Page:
JAMA Network. “Anesthesia-Assisted vs Buprenorphine- or Clonidine-Assisted Heroin Detoxification and Naltrexone Induction A Randomized Trial.” Retrieved from

Journal of Addiction Medicine. “Transferring Patients from Methadone to Buprenorphine: The Feasibility and Evaluation of Practice Guidelines.” Retrieved from

National Alliance of Advocates for Buprenorphine Treatment. “Evidenced-Based Addiction Treatment vs. Ultra-Rapid Detox.” Retrieved from

National Institute on Alcohol Abuse and Alcoholism. “Alcohol Withdrawal.” Retrieved from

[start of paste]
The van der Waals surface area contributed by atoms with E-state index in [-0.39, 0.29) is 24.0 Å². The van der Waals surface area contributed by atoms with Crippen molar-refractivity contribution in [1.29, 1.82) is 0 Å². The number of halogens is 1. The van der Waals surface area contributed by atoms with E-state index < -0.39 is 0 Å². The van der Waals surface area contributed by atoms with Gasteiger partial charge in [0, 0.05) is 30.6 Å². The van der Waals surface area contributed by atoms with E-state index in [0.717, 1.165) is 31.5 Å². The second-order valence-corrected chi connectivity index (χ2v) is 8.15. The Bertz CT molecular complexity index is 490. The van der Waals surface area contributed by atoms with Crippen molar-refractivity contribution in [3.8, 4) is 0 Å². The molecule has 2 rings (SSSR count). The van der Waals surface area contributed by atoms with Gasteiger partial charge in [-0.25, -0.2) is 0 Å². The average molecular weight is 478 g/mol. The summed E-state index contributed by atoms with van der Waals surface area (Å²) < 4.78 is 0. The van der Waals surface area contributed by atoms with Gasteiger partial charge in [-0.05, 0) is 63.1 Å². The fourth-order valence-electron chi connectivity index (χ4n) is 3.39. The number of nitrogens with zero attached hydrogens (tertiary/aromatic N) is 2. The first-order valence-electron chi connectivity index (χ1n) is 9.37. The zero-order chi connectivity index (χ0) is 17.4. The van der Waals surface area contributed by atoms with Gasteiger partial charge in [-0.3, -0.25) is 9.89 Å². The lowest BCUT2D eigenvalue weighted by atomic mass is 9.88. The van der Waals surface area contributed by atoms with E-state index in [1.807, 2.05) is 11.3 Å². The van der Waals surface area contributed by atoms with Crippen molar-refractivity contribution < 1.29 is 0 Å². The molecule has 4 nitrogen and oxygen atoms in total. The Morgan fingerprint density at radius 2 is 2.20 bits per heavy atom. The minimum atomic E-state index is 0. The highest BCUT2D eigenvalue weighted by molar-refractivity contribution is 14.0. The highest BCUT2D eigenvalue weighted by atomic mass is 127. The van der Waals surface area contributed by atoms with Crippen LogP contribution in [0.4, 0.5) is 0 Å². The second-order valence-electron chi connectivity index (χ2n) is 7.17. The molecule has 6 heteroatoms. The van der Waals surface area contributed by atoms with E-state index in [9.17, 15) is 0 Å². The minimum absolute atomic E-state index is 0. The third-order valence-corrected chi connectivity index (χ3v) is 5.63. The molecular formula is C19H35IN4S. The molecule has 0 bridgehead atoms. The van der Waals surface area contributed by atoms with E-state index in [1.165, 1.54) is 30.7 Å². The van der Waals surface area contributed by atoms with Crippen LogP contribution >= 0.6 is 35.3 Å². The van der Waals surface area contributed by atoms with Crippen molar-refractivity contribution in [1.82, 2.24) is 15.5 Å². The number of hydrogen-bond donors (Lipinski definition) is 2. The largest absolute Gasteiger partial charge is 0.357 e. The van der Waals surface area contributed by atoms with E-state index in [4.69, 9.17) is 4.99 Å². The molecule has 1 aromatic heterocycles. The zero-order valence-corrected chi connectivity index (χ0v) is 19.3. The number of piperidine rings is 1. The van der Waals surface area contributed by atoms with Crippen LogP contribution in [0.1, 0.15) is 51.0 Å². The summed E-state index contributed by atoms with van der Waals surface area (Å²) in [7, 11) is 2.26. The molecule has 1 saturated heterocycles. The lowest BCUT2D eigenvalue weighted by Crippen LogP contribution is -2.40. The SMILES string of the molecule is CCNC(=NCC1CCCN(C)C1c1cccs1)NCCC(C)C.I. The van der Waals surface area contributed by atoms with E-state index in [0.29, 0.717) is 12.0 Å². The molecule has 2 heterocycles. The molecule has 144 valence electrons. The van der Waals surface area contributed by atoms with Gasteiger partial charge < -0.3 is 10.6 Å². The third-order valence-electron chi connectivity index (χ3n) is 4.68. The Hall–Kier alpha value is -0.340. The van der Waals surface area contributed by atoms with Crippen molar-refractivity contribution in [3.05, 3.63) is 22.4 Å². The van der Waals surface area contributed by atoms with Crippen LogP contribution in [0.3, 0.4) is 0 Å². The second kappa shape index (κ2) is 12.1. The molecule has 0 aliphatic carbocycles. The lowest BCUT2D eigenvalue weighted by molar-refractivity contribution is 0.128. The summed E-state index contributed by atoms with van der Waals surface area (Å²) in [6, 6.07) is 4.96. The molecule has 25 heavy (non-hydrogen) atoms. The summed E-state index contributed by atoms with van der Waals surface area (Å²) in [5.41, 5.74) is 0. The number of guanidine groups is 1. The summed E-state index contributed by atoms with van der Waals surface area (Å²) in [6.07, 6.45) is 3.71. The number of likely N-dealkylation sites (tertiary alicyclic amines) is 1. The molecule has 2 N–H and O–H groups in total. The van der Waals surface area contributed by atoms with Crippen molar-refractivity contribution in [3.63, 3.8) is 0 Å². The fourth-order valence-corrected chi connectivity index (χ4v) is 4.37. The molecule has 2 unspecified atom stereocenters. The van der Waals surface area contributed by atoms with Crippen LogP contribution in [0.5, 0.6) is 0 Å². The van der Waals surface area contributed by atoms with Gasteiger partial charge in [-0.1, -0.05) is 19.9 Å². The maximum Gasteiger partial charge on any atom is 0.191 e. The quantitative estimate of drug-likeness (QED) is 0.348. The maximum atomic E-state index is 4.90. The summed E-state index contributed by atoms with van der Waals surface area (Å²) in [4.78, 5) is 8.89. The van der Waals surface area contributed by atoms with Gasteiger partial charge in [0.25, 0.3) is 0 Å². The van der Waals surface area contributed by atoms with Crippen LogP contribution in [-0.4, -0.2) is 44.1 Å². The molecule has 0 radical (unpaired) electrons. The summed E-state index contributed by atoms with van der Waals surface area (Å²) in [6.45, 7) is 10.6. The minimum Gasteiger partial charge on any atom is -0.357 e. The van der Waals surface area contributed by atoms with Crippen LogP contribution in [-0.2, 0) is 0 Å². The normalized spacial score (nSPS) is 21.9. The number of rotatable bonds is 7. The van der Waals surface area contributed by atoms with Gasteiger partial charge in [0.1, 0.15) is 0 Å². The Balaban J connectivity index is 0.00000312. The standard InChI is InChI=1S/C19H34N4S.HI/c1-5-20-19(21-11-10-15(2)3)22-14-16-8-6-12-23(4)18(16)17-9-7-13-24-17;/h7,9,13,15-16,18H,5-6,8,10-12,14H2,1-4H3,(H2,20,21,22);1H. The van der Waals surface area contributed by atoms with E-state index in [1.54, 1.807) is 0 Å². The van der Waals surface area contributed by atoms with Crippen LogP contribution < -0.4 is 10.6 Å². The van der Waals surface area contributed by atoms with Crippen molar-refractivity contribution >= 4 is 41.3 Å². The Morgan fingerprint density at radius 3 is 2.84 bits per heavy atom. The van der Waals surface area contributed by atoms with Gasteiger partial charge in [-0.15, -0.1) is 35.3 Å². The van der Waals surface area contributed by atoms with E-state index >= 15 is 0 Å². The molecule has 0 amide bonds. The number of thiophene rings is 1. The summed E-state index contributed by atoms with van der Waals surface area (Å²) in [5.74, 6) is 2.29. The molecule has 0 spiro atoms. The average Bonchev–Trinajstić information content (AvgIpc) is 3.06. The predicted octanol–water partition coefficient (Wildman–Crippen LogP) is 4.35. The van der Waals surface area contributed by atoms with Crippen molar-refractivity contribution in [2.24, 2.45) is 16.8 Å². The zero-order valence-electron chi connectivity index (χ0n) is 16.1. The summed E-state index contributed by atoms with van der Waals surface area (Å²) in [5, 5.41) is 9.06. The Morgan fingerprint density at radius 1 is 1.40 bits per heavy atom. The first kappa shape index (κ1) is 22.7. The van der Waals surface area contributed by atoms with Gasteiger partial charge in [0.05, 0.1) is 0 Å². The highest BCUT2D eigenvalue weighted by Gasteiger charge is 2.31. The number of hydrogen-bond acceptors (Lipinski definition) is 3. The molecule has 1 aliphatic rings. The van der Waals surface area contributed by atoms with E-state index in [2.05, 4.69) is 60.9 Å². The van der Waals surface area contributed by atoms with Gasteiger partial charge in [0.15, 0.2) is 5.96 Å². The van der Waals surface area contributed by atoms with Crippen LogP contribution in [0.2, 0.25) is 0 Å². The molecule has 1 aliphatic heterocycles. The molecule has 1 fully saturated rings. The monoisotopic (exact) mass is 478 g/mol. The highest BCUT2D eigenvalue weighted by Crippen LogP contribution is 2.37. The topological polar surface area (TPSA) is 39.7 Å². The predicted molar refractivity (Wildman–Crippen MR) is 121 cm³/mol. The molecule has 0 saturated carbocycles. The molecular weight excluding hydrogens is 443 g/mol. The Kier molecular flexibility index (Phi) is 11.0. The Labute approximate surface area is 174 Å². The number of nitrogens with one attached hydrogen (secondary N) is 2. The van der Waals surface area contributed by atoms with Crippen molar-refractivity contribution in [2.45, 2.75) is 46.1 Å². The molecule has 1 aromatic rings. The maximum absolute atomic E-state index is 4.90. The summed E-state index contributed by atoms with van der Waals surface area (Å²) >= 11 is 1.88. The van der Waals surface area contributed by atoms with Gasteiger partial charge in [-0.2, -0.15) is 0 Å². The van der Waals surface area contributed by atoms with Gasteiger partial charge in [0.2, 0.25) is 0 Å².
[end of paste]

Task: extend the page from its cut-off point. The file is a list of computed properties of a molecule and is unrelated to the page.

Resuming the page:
National Institute on Drug Abuse. “Cocaine.” “What are the long-term effects of cocaine use?” Retrieved from

Substance Abuse and Mental Health Services Administration. “Key Substance Use and Mental Health Indicators in the United States: Results from the 2017 National Survey on Drug Use and Health.” Retrieved from

U.S. Food and Drug Administration. “FDA Approves the First Non-Opioid Treatment for Management of Opioid Withdrawal Symptoms in Adults.” Retrieved from